Is Cooking an Art?

In my observation, people love to refer to cooking as an “art”. This does indeed sound romantic and sexy. But while the reality of cooking is both of those things, I do need to set this record straight: Cooking is not an art — it’s a craft.

While on the surface, the difference between the words may be semantic, I respectfully disagree.

Art can be anything. Literally. Consider some of the things that have been displayed as “art” over the years — and who am I to protest!? I don’t. I’m neither an artist, nor an art critic. But the thing about art is that anything can be art, given the appropriate perspective. There is no clear-cut anything that defines what is or what isn’t “art”. An artist can literally throw a lump of clay against a wall, say “that’s my piece”, and who’s to say that it’s not art? It might not be great art, but no matter how wildly popular an opinion it may be, it’s still a subjective one. This is where cooking is different…

A cook, could throw a plate of whatever they want out to a table. But if it doesn’t look and taste good, nobody is going to give a shit about the chef’s “artistic creation”. There’s no objective judgemental body, when it comes to art. When it comes to food, there are several.

I happily offer the alternative perspective that cooking isn’t an art — it’s a craft.

Let’s consider “crafts”. Generally speaking (although I am thinking about professional crafts as I write this, like pottery or wood-working, as opposed to “arts & crafts” stuff like pipe-cleaners and popsicle sticks), crafts are things that allow for creative expression, but still need to abide by certain rules — lest be not followed, the result would be a catastrophe. If a potter doesn’t understand proper technique at the throwing wheel, or fails to kiln-fire their creation long enough, the pot will be objectively terrible; probably to the point of not being up for consideration as a pot. If a tanner doesn’t understand the proper mix of chemicals, and how long to soak a hide in them, then they will never turn that hide into leather. Now, once these essential techniques are understood and mastered, they can be manipulated creatively, which is when an artistic element is indeed introduced, and a craftsman/woman can distinguish themselves by making their own work unique.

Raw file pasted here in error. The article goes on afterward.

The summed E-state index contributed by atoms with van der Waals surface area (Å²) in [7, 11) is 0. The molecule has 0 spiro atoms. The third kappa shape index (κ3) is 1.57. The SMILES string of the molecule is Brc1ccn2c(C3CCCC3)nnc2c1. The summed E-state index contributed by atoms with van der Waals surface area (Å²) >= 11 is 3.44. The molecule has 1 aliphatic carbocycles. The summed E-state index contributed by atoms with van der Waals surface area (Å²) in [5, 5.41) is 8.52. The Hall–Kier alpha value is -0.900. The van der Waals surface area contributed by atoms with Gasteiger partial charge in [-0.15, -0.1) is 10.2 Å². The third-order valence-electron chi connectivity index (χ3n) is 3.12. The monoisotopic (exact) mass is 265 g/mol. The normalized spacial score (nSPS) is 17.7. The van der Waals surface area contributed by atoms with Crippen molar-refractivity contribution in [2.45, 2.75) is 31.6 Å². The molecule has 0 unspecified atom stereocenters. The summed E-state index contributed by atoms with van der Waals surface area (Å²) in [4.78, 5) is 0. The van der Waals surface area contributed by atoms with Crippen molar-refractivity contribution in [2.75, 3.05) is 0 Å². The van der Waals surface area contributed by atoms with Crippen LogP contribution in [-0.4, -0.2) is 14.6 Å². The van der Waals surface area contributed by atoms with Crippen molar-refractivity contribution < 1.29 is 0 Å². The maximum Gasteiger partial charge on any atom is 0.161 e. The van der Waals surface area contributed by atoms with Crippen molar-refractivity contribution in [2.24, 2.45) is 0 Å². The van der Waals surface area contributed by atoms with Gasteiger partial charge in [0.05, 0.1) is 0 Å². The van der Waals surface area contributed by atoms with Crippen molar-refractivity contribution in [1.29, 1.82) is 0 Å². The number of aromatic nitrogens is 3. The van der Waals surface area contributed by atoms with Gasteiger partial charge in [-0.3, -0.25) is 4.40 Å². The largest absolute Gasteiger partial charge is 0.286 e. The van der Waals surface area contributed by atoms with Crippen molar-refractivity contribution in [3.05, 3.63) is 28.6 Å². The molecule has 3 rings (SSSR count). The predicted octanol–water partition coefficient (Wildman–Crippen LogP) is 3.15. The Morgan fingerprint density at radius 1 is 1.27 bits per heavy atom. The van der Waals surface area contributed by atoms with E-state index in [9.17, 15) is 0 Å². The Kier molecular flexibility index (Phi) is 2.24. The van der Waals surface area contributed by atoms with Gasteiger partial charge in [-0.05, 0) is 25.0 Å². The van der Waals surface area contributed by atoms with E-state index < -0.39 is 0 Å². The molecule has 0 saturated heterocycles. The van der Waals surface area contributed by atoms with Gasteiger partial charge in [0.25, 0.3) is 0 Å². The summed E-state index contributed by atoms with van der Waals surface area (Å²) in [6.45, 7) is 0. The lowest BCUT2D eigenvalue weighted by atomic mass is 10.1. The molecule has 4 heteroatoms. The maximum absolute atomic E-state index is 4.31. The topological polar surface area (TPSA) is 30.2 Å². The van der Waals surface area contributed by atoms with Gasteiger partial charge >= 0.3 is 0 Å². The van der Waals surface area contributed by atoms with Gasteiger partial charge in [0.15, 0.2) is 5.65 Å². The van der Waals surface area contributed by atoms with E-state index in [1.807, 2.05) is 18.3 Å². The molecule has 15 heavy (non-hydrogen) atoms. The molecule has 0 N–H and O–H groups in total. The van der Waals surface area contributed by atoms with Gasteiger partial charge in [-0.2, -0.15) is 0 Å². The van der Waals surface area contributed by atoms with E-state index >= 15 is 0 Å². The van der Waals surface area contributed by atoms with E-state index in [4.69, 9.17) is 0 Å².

I can take the rare opportunity to guarantee that anyone who enters the world of cooking with an artistic spirit, is not likely to succeed. Because just like with a craft (that, once again, does bare an artistic element), if the core fundamentals are not learned, understood and obeyed, a master will never be made.

There are several examples of this when it comes to cooking, starting with knife cuts. If one doesn’t first master a medium dice, a julienne, or a brunoise, then the techniques and recipes requiring those knife cuts will not be fulfilled. Understanding and mastering various cooking techniques is also of paramount importance. Knowing the difference between a simmer and a poach will directly impact the success or failure of an oil-poached salmon. Understanding the proper temperature, cooking surface, and oil required to properly sear a tuna steak will allow you the freedom to do so.

On the other hand, if one were to approach making a hollandaise sauce “artistically”, they would more than likely wind up with an abomination of unmarried oil and egg yolk. But, if one were to master the technique of delicately heating an egg yolk while whisking, and then very slowly and gently emulsifying clarified butter into it — and then approaching it artistically, you’d probably wind up with an interesting, and quite possibly delicious, velvety rich hollandaise sauce.

Once again, let me make myself clear, that I understand there’s an artistic element to cooking, and creating great cuisine. Most of the best chefs in the world have risen to such success because of their unique, artistic interpretation of the way certain foods are cooked or presented. But each and every one of them would be among the first to tell you, that their ability to do so is predicated on having learned to correctly execute the fundamental techniques required therein. While it might be sexy and alluring for those chefs (and others, far less-deserving) to be anointed “artists”, I think we’d all be more comfortable — and far more accurate — leaving art to the artists, and sticking to our (sometimes) artistic craft.

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